optional: if non-empty, makes the argument of the option optional. When an
argument is optional it can only be specified using
--option=argument (optional)
optional-value: the value of an optional option when the option occurs
without an argument. This tag can be specified multiple
times in the case of maps or slices (optional)
default: the default value of an option. This tag can be specified
multiple times in the case of slices or maps (optional)
default-mask: when specified, this value will be displayed in the help
instead of the actual default value. This is useful
mostly for hiding otherwise sensitive information from
showing up in the help. If default-mask takes the special
value "-", then no default value will be shown at all
env: the default value of the option is overridden from the
specified environment variable, if one has been defined.
env-delim: the 'env' default value from environment is split into
multiple values with the given delimiter string, use with
slices and maps (optional)
value-name: the name of the argument value (to be shown in the help)
choice: limits the values for an option to a set of values.
This tag can be specified multiple times (optional)
hidden: if non-empty, the option is not visible in the help or man page.
base: a base (radix) used to convert strings to integer values, the
default base is 10 (i.e. decimal) (optional)
ini-name: the explicit ini option name (optional)
no-ini: if non-empty this field is ignored as an ini option
group: when specified on a struct field, makes the struct
field a separate group with the given name (optional)
namespace: when specified on a group struct field, the namespace
gets prepended to every option's long name and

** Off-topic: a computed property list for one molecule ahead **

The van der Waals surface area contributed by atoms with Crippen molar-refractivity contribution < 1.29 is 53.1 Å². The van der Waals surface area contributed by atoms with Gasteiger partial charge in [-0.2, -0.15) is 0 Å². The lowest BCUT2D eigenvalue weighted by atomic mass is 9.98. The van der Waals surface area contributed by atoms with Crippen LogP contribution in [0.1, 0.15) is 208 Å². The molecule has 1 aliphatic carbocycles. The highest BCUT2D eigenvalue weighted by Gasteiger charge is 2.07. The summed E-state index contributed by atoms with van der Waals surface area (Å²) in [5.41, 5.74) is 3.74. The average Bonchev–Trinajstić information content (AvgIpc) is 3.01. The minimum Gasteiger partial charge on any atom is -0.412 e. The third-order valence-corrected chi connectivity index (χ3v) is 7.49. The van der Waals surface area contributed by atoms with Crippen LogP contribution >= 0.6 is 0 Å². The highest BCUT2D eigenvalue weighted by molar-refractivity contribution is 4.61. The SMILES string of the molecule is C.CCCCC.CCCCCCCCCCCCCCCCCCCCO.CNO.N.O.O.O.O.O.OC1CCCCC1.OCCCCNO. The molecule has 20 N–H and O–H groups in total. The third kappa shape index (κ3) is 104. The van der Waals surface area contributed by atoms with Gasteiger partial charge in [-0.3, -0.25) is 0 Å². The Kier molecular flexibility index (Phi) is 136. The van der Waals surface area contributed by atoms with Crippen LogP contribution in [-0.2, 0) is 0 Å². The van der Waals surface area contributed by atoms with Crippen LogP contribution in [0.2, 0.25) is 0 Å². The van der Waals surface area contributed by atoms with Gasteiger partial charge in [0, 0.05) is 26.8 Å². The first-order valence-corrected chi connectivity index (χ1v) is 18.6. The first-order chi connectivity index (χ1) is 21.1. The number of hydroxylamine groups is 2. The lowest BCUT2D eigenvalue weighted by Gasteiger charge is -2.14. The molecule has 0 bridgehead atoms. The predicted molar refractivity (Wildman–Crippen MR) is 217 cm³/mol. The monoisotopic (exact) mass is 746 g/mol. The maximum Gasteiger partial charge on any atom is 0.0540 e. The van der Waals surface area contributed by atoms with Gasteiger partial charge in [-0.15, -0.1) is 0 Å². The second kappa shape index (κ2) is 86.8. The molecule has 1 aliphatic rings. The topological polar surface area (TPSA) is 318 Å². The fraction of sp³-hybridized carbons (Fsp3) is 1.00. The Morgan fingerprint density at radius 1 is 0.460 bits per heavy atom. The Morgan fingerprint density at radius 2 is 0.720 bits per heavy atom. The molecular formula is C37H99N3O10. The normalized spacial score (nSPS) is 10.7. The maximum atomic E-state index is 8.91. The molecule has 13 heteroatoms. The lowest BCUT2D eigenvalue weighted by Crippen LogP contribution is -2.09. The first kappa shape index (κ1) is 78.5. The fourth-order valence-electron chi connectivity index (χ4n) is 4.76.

subgroup's namespace of this group, separated by
the parser's namespace delimiter (optional)
command: when specified on a struct field, makes the struct
field a (sub)command with the given name (optional)
subcommands-optional: when specified on a command struct field, makes
any subcommands of that command optional (optional)
alias: when specified on a command struct field, adds the
specified name as an alias for the command. Can be
be specified multiple times to add more than one
alias (optional)
positional-args: when specified on a field with a struct type,
uses the fields of that struct to parse remaining
positional command line arguments into (in order
of the fields). If a field has a slice type,
then all remaining arguments will be added to it.
Positional arguments are optional by default,
unless the "required" tag is specified together
with the "positional-args" tag. The "required" tag
can also be set on the individual rest argument
fields, to require only the first N positional
arguments. If the "required" tag is set on the
rest arguments slice, then its value determines
the minimum amount of rest arguments that needs to
be provided (e.g. `required:"2"`) (optional)
positional-arg-name: used on a field in a positional argument struct; name
of the positional argument placeholder to be shown in
the help (optional)
Either the `short:` tag or the `long:` must be specified to make the field eligible as an
Option groups
Option groups are a simple way to semantically separate your options. All
options in a particular group are shown together in the help under the name
of the group. Namespaces can be used to specify option long names more
precisely and emphasize the options affiliation to their group.
There are currently three ways to specify option groups.